As this short history should make clear, past, state-run, involuntary eugenic endeavors have been unjust and socially disastrous. Yet certain practices that have eugenic features continue today, albeit framed differently. Prenatal testing and preimplantation genetic diagnosis, for instance, are understood to enhance patient choice and expand prenatal knowledge, even as they are clearly used by prospective parents to determine which individuals should come into existence. Should they be considered eugenic practices? Is that necessarily morally troubling? As technological advances push us to figure out how many more, if any, kinds of genes and genetic markers we ought to be able to test for or choose prenatally, we may need to reassess our current practices to explore their justifications, and sort through the ways in which they are eugenic and potentially morally troubling.
Advocates of liberal eugenics intend to distinguish it from troubling historical predecessors by highlighting four main differences. First, it is individual in nature rather than state-sponsored. The intended benefit of any eugenic intervention is individual/private welfare (that of the child-to-be, or of the family), rather than the welfare of the state as a whole. Second, it is premised on individual liberty, the freedom of parents to choose according to their own values and conceptions of the good life. The state does not mandate contraception, sterilization, prenatal testing, abortion, or any other form of eugenic intervention (note: there are potential exceptions in which judges or states have offered long-term contraception such as Norplant as a condition of probation related to a criminal offense or for the continued provision of welfare, see e.g., Dresser 1996). Rather, it allows individuals to choose among a range of alternatives. Third, it presumes value pluralism, recognizing that individual parents will often desire different things for their offspring. This means allowing others to choose in ways that we ourselves would not, in the interest of preserving a liberal society that is neutral about particular conceptions of the good. The aim of a liberal eugenic program is to expand reproductive choices for individuals, in contrast to the historical eugenic programs that clearly cut off reproductive options for many. (That said, even liberal eugenics advocates typically presume that some limits would need to be in place, to ensure that prospective parents could not act in ways clearly contrary to the interests of their future children, or in ways that seem clearly vicious; how and where those limits would be set are intensely controversial, as will be discussed below.) Finally, advocates of liberal eugenics highlight the difference between the kind and quality of the science underlying the reproductive policies. Past eugenic programs relied on views of race, intelligence, and genetics that were, from our current perspective, “hopelessly wrong” (Agar 2004: 7). A cursory summary of these kinds of distinctions between old and “new” eugenics can be found in Caplan 2004, and the same collection of distinctions underlies most liberal or “new” eugenic arguments.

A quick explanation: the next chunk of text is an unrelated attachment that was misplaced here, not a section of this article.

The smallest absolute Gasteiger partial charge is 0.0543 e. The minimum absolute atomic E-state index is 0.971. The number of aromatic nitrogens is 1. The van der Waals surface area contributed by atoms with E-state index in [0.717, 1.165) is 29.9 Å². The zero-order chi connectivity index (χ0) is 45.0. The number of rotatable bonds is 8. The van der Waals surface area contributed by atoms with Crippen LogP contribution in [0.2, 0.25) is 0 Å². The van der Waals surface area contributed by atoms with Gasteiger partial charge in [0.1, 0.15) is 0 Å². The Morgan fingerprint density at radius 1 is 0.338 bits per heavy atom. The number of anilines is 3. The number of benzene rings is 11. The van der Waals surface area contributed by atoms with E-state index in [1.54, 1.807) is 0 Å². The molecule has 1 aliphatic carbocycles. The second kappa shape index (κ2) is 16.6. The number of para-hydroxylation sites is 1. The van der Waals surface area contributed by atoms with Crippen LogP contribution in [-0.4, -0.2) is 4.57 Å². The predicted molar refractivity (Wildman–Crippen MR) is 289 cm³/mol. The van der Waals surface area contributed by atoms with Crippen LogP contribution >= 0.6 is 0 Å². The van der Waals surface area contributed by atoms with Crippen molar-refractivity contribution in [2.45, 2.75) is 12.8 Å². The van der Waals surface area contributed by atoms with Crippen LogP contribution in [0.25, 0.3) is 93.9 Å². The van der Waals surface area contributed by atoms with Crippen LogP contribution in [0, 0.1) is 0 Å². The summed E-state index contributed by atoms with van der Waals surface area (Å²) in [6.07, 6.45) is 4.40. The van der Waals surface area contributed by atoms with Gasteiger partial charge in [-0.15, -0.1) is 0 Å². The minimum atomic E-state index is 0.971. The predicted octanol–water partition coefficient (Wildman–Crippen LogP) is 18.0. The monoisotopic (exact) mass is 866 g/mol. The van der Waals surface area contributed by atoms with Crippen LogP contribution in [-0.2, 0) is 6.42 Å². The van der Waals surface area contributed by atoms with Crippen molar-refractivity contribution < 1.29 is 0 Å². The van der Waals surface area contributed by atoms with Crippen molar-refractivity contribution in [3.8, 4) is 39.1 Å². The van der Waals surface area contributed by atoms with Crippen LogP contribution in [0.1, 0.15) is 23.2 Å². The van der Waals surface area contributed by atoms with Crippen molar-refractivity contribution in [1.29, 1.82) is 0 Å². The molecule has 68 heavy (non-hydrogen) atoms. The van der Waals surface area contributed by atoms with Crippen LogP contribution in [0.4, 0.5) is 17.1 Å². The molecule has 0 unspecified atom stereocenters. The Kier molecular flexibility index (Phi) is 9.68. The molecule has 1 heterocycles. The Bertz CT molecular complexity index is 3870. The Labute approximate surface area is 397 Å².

Many theorists argue in favor of permitting parents to make choices about their children's genetics, while explicitly arguing against any obligation to improve or enhance their children. Such arguments run the gamut from a completely laissez-faire market system—or “genetic supermarket”—of the sort considered by Robert Nozick (1974: 315) to a more highly regulated system, with controls to protect the well-being of future children as well as socially valued goods (e.g., rough equality, efforts to eliminate discrimination) that might be put at risk in a completely free market environment. Common to these arguments is a presumption that treatment of disease may be obligatory, while enhancement is not. (For an excellent discussion of this distinction and its problems, see Parens 1998a.)